Friday, May 15, 2009

Renewable Electricity Standard (RES)(S.433 & H.R.890):
A Modest Proposal
To Join The Rest of the Planet In The 21st Century

The members of Congress who found the courage to introduce landmark energy bills such as The Renewable Electricity Standard (RES)(S.433 in the Senate and H.R.890 in the House) should be cheered. These are honorable initiatives to move this country into the realm of 21st century electricity generation technology, and away from toxic coal, of which we burn about 2.85 million short tons per day. (If you don't think that's a lot, watch the Frontline program "Heat.")

This bill would bring U.S. electricity generation from renewable sources (primarily wind and biomass gas) up to 25% of consumption by 2025. Given the state of technology, and plentiful wind resources, this isn't much of challenge. And it will only reduce coal consumption by 8 to 11 percent (depending on whether or not states get various exemptions). Further, additional costs to power plant operators imposed by this bill are minimized when combined with the effects of greenhouse gas cap & trade provisions of the American Clean Energy and Security Act (H.R. 2454) and a proposed energy efficiency resource standard.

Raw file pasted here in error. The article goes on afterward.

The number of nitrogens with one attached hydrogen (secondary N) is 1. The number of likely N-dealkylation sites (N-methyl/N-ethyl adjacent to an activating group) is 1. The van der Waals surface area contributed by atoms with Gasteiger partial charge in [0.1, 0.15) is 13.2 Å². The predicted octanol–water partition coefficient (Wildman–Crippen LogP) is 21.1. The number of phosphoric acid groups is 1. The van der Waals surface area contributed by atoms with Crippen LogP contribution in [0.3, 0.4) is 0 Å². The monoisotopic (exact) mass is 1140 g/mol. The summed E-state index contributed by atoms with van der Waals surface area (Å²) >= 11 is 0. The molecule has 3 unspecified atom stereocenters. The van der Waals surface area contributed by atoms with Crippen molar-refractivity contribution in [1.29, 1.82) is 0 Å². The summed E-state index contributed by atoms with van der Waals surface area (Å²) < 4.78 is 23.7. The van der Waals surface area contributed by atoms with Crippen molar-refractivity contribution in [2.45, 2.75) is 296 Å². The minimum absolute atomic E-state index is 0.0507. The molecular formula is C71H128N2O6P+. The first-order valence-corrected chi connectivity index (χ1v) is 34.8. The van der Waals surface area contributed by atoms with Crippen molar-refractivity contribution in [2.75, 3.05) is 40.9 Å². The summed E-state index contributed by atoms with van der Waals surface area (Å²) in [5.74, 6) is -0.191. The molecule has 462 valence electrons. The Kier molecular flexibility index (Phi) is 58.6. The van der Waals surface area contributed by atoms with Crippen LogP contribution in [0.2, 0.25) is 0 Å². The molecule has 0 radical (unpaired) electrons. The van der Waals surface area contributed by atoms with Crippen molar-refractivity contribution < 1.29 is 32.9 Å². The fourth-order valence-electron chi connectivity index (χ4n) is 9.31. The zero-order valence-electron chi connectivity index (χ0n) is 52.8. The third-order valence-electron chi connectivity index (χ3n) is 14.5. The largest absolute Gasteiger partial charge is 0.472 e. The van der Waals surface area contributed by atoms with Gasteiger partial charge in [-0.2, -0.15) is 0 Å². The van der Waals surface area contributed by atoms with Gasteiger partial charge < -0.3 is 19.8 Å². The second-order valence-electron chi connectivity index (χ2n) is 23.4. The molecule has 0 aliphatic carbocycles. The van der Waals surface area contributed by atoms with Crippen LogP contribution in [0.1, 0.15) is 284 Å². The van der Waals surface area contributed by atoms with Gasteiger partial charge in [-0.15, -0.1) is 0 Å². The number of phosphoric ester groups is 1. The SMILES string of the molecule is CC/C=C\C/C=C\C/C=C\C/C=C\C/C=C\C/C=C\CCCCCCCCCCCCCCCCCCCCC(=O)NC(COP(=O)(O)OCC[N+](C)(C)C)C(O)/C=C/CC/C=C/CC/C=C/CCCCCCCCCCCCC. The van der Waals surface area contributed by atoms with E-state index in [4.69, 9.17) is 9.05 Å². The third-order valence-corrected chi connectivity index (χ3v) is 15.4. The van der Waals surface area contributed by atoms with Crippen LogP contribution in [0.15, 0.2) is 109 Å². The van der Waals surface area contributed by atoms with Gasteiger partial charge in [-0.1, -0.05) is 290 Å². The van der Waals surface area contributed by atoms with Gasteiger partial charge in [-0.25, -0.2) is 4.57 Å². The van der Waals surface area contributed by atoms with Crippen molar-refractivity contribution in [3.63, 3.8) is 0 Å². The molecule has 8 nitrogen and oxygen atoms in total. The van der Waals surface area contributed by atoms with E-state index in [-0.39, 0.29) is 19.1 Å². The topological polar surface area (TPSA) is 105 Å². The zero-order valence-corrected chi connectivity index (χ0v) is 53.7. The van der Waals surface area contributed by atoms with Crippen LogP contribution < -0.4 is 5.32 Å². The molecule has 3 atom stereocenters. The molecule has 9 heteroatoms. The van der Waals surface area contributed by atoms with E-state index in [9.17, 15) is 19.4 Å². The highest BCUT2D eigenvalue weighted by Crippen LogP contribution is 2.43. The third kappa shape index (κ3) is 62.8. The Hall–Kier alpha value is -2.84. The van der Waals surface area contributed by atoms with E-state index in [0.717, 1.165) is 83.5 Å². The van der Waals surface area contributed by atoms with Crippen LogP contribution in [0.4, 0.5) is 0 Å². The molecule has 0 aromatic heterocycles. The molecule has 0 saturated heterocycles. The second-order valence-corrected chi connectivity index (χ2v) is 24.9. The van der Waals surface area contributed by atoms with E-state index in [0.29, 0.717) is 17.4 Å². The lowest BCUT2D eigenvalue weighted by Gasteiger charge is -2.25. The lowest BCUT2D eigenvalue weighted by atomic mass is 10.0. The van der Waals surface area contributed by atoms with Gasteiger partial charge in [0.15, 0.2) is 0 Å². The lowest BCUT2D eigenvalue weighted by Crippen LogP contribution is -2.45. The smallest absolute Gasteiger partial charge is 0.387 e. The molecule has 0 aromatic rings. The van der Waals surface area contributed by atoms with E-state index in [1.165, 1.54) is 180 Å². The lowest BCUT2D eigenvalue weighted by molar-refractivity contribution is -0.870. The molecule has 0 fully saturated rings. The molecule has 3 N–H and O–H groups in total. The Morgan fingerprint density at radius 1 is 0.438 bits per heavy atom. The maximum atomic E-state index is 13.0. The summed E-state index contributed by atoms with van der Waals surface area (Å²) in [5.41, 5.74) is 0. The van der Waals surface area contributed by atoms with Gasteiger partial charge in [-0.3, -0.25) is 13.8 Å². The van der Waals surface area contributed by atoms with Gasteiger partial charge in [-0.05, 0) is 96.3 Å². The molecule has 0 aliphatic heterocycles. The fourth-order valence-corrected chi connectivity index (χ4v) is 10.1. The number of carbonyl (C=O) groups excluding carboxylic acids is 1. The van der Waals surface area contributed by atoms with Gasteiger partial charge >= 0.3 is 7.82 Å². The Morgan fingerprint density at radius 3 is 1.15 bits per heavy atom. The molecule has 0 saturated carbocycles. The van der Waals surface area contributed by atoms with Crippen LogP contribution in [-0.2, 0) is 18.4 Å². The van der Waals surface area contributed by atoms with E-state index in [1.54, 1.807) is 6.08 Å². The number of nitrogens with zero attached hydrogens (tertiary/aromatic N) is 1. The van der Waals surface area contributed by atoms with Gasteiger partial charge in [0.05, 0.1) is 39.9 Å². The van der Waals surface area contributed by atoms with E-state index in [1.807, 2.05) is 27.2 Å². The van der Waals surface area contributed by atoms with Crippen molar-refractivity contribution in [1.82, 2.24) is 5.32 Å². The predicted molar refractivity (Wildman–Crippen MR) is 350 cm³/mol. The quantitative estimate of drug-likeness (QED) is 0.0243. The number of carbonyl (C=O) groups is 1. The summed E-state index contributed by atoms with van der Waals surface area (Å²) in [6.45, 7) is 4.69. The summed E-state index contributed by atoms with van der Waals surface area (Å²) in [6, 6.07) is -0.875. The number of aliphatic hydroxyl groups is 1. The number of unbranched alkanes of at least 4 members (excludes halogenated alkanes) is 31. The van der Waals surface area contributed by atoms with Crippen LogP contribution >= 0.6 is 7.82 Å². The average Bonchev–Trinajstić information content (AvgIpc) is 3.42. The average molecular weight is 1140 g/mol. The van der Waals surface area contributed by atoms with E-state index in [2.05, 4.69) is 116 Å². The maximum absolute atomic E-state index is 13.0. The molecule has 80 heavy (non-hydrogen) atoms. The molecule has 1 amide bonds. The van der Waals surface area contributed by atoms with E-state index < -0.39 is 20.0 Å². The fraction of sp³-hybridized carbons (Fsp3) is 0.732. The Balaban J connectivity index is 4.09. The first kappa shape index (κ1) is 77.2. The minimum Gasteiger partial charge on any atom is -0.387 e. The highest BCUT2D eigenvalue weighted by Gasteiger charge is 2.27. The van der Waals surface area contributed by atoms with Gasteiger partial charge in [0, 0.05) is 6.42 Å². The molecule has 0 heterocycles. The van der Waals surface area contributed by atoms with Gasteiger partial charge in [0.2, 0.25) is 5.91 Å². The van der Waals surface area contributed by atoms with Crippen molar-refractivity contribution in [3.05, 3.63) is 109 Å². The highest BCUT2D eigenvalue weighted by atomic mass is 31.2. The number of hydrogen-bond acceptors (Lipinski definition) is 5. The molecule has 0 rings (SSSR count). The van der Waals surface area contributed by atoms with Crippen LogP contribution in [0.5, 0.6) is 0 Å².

What this bill will do is reduce growth of coal consumption, and the toxic side effects of it: mercury and radioactive isotopes in the air, leaching fly ash on the ground, and decapitated mountains in our verdant Appalachians. It will create solid, unionized manufacturing, installation and maintenance jobs that can't be outsourced. And, it will slow global warming -- not enough -- but it's a start.

And, it won't cost ratepayers much: somewhere between 2.7 and 2.9 percent tacked on to their monthly bills. (Yes, it's true, new power lines may need to be constructed from windy places to the consumers, but new coal plants, and the added power line capacity that goes with them will cost money, too. So, upgrading the grid is not an excuse for not doing this.)

Tell your representatives to support this bill (along with the American Clean Energy and Security Act), and tell your neighbors it's a good thing that won't cost 'em a bundle.

I got my numbers from the Energy Information Administration, in the Executive Summary of the report: Impacts of a 25-Percent Renewable Electricity Standard as Proposed in the American Clean Energy and Security Act Discussion Draft

Incidentally, you can search for any Congressional bill at the Thomas Library of Congress

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